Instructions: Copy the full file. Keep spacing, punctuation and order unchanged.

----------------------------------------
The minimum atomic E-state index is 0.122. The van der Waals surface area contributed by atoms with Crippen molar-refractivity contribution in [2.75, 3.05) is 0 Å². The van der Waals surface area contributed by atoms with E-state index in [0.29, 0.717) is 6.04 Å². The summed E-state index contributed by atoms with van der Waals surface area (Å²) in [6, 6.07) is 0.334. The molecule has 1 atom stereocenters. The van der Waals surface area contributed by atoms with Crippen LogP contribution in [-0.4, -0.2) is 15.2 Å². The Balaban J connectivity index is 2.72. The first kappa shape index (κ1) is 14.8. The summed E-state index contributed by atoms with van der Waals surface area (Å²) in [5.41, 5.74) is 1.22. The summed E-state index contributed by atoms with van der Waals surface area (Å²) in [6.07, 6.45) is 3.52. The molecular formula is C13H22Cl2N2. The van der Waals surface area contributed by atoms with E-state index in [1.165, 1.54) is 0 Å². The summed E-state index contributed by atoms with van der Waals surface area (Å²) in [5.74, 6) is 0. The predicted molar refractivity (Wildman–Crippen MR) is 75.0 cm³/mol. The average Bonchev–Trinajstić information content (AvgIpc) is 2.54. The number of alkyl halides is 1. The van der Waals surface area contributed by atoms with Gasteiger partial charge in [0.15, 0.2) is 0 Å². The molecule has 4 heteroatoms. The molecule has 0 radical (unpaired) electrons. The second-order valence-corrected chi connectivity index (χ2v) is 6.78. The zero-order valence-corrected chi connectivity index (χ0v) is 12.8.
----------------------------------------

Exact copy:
The minimum atomic E-state index is 0.122. The van der Waals surface area contributed by atoms with Crippen molar-refractivity contribution in [2.75, 3.05) is 0 Å². The van der Waals surface area contributed by atoms with E-state index in [0.29, 0.717) is 6.04 Å². The summed E-state index contributed by atoms with van der Waals surface area (Å²) in [6, 6.07) is 0.334. The molecule has 1 atom stereocenters. The van der Waals surface area contributed by atoms with Crippen LogP contribution in [-0.4, -0.2) is 15.2 Å². The Balaban J connectivity index is 2.72. The first kappa shape index (κ1) is 14.8. The summed E-state index contributed by atoms with van der Waals surface area (Å²) in [5.41, 5.74) is 1.22. The summed E-state index contributed by atoms with van der Waals surface area (Å²) in [6.07, 6.45) is 3.52. The molecular formula is C13H22Cl2N2. The van der Waals surface area contributed by atoms with E-state index in [1.165, 1.54) is 0 Å². The summed E-state index contributed by atoms with van der Waals surface area (Å²) in [5.74, 6) is 0. The predicted molar refractivity (Wildman–Crippen MR) is 75.0 cm³/mol. The average Bonchev–Trinajstić information content (AvgIpc) is 2.54. The number of alkyl halides is 1. The van der Waals surface area contributed by atoms with Gasteiger partial charge in [0.15, 0.2) is 0 Å². The molecule has 4 heteroatoms. The molecule has 0 radical (unpaired) electrons. The second-order valence-corrected chi connectivity index (χ2v) is 6.78. The zero-order valence-corrected chi connectivity index (χ0v) is 12.8.